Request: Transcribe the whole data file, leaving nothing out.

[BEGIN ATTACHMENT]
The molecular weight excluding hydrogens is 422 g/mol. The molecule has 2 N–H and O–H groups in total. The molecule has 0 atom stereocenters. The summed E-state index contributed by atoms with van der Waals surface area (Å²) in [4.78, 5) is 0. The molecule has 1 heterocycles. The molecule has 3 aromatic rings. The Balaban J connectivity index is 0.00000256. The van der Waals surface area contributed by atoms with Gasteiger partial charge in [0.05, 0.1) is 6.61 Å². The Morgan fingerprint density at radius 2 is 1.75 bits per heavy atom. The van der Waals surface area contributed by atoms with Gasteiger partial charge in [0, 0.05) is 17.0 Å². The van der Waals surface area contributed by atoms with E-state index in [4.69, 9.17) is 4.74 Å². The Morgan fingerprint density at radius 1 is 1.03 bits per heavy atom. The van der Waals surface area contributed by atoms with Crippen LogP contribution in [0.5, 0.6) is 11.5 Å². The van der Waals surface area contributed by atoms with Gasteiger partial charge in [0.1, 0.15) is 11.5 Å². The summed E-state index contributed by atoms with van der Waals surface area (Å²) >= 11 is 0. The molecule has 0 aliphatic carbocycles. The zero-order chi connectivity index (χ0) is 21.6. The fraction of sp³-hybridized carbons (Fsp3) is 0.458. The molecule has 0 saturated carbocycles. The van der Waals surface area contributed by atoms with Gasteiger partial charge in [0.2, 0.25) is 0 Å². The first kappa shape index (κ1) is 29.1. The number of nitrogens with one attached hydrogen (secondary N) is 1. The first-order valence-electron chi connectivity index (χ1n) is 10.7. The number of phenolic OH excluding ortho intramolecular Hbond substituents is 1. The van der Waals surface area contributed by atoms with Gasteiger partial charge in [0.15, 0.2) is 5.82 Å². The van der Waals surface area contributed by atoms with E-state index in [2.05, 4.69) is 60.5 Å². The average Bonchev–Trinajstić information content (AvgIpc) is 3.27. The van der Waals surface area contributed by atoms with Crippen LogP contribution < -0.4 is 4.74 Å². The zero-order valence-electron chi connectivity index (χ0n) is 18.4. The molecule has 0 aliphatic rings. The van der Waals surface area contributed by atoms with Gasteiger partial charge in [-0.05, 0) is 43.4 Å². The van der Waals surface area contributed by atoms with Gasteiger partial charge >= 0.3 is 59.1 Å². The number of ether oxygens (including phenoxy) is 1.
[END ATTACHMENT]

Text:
The molecular weight excluding hydrogens is 422 g/mol. The molecule has 2 N–H and O–H groups in total. The molecule has 0 atom stereocenters. The summed E-state index contributed by atoms with van der Waals surface area (Å²) in [4.78, 5) is 0. The molecule has 1 heterocycles. The molecule has 3 aromatic rings. The Balaban J connectivity index is 0.00000256. The van der Waals surface area contributed by atoms with Gasteiger partial charge in [0.05, 0.1) is 6.61 Å². The Morgan fingerprint density at radius 2 is 1.75 bits per heavy atom. The van der Waals surface area contributed by atoms with Gasteiger partial charge in [0, 0.05) is 17.0 Å². The van der Waals surface area contributed by atoms with E-state index in [4.69, 9.17) is 4.74 Å². The Morgan fingerprint density at radius 1 is 1.03 bits per heavy atom. The van der Waals surface area contributed by atoms with Crippen LogP contribution in [0.5, 0.6) is 11.5 Å². The van der Waals surface area contributed by atoms with Gasteiger partial charge in [0.1, 0.15) is 11.5 Å². The summed E-state index contributed by atoms with van der Waals surface area (Å²) >= 11 is 0. The molecule has 0 aliphatic carbocycles. The zero-order chi connectivity index (χ0) is 21.6. The fraction of sp³-hybridized carbons (Fsp3) is 0.458. The molecule has 0 saturated carbocycles. The van der Waals surface area contributed by atoms with Gasteiger partial charge in [0.2, 0.25) is 0 Å². The first kappa shape index (κ1) is 29.1. The number of nitrogens with one attached hydrogen (secondary N) is 1. The first-order valence-electron chi connectivity index (χ1n) is 10.7. The number of phenolic OH excluding ortho intramolecular Hbond substituents is 1. The van der Waals surface area contributed by atoms with Gasteiger partial charge in [0.15, 0.2) is 5.82 Å². The van der Waals surface area contributed by atoms with E-state index in [2.05, 4.69) is 60.5 Å². The average Bonchev–Trinajstić information content (AvgIpc) is 3.27. The van der Waals surface area contributed by atoms with Crippen LogP contribution < -0.4 is 4.74 Å². The zero-order valence-electron chi connectivity index (χ0n) is 18.4. The molecule has 0 aliphatic rings. The van der Waals surface area contributed by atoms with Gasteiger partial charge in [-0.05, 0) is 43.4 Å². The van der Waals surface area contributed by atoms with Gasteiger partial charge >= 0.3 is 59.1 Å². The number of ether oxygens (including phenoxy) is 1.